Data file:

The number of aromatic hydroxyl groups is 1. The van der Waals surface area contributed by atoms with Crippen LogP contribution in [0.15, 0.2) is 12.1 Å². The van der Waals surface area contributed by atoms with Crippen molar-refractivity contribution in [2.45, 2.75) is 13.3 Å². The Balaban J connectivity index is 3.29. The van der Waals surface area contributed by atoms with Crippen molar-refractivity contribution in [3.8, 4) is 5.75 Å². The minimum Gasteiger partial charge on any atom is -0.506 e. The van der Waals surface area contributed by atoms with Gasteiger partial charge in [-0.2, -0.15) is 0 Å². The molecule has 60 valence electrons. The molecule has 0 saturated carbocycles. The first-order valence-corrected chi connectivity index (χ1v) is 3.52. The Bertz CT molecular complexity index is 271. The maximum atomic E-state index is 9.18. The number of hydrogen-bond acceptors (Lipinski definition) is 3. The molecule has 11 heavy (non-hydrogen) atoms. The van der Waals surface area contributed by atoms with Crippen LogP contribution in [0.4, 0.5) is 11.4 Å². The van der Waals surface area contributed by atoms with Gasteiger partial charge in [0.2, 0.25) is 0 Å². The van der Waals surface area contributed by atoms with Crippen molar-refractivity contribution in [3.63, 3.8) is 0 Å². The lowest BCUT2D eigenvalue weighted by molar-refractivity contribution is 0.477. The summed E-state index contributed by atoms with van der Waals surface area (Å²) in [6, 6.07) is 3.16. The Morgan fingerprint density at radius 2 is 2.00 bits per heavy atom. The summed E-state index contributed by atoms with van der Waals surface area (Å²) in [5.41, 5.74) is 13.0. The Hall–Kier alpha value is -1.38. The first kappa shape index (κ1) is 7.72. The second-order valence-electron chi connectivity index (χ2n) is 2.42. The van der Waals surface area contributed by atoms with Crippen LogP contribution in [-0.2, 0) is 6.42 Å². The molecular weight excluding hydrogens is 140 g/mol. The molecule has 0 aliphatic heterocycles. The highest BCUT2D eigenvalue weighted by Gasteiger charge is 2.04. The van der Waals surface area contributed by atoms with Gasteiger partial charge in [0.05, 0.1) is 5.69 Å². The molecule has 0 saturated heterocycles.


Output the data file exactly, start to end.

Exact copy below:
The number of aromatic hydroxyl groups is 1. The van der Waals surface area contributed by atoms with Crippen LogP contribution in [0.15, 0.2) is 12.1 Å². The van der Waals surface area contributed by atoms with Crippen molar-refractivity contribution in [2.45, 2.75) is 13.3 Å². The Balaban J connectivity index is 3.29. The van der Waals surface area contributed by atoms with Crippen molar-refractivity contribution in [3.8, 4) is 5.75 Å². The minimum Gasteiger partial charge on any atom is -0.506 e. The van der Waals surface area contributed by atoms with Gasteiger partial charge in [-0.2, -0.15) is 0 Å². The molecule has 60 valence electrons. The molecule has 0 saturated carbocycles. The first-order valence-corrected chi connectivity index (χ1v) is 3.52. The Bertz CT molecular complexity index is 271. The maximum atomic E-state index is 9.18. The number of hydrogen-bond acceptors (Lipinski definition) is 3. The molecule has 11 heavy (non-hydrogen) atoms. The van der Waals surface area contributed by atoms with Crippen LogP contribution in [0.4, 0.5) is 11.4 Å². The van der Waals surface area contributed by atoms with Gasteiger partial charge in [0.2, 0.25) is 0 Å². The van der Waals surface area contributed by atoms with Crippen molar-refractivity contribution in [3.63, 3.8) is 0 Å². The lowest BCUT2D eigenvalue weighted by molar-refractivity contribution is 0.477. The summed E-state index contributed by atoms with van der Waals surface area (Å²) in [6, 6.07) is 3.16. The Morgan fingerprint density at radius 2 is 2.00 bits per heavy atom. The summed E-state index contributed by atoms with van der Waals surface area (Å²) in [5.41, 5.74) is 13.0. The Hall–Kier alpha value is -1.38. The first kappa shape index (κ1) is 7.72. The second-order valence-electron chi connectivity index (χ2n) is 2.42. The van der Waals surface area contributed by atoms with Crippen LogP contribution in [-0.2, 0) is 6.42 Å². The molecular weight excluding hydrogens is 140 g/mol. The molecule has 0 aliphatic heterocycles. The highest BCUT2D eigenvalue weighted by Gasteiger charge is 2.04. The van der Waals surface area contributed by atoms with Gasteiger partial charge in [0.05, 0.1) is 5.69 Å². The molecule has 0 saturated heterocycles.